Guntharp said without the work permits, the agency would have no way of knowing where kids are working. “We would not know,” he said via email.
Work permits help the agency to “make sure all rules are being followed as far as child labor law,” Guntharp said during a Wednesday hearing on the bill.
“We make sure all rules are being followed as far as child labor law, and we verify with the employer that everything is accurate and correct, and the child is eligible for work as long as they are under that certain criteria,” Guntharp said.
He further clarified in an email to Arkansas Business Friday. "The onus has always been and, after the passage of HB1410, will continue to be, on the employer to understand and comply with all child labor laws."
"The removal of this permit does not change DLL's authority in the investigation of child labor complaints," Guntharp said. "It only eliminates a state government verification process that employers know and understand child labor laws - laws they are required to know regardless."
Arkansas is one of a handful of states that are looking to relax child labor restrictions. Iowa and Minnesota also have bills that would loosen various rules.
Burkes, the sponsor, said the bill was not backed by a specific sector. Rather the idea came from research from the Foundation for Government Accountability, a conservative think tank in Florida.
A 2022 FGA research paper, “How States Can Streamline the Hiring Process for Teenage Workers and Restore Decision-Making to Parents,” said teenagers are crucial to help with national labor shortages. It said that encouraging youth to work engenders maturity and responsibility.
“Working a part-time job during high school is an opportunity that every American teenager should be afforded,” the FGA paper said. “Teenagers are a critical source of labor for businesses struggling to find help.”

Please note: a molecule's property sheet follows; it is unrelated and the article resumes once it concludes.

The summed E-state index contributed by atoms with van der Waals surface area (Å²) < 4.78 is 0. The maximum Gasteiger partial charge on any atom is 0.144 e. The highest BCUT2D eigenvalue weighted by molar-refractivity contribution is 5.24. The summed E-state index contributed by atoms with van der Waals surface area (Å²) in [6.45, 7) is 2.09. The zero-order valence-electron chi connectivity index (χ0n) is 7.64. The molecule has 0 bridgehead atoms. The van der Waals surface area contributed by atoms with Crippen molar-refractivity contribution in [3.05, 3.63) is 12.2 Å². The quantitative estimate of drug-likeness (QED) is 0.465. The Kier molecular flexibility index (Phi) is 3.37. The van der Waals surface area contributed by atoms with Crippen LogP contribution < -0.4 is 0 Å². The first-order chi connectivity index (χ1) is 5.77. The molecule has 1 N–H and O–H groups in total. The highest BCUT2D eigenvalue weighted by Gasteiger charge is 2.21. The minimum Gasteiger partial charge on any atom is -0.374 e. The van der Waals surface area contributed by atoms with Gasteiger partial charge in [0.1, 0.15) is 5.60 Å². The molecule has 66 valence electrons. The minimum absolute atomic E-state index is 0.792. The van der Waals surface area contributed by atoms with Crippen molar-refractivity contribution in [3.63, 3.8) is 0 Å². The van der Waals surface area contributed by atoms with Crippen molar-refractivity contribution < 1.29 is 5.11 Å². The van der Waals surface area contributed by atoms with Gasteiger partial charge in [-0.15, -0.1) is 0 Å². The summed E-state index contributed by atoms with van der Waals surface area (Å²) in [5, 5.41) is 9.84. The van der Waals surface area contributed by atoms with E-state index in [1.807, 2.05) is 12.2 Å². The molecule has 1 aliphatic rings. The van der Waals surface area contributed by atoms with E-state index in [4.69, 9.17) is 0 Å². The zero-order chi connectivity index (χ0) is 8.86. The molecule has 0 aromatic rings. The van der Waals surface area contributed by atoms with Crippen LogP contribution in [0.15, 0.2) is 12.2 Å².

Exploitation and education
Opponents to HB1410 said they are concerned about the possibility of more exploitative labor practices, arguing the bill removes a safeguard that gives parents and the state labor department oversight of where children are working.
A provision in the bill said children under 16 are no longer required to verify proof of their age “through an employment certificate as a condition of employment.”
“To me, this is about the onus on the employer,” Laura Kellams, Arkansas Advocates for Children & Families northwest Arkansas director, said. “It is not what the government is doing with the paper. This is about an employer’s obligation to verify the child’s age and to show on paper that they did. Otherwise, there could be deniability [that] they ever knew how old the child was.”
“It is important for the employer to go through the process,” Kellams said.
Burkes, one of the bill’s sponsors, said companies would verify a teenager’s age via tax forms and identification any employee has to submit when starting a new job.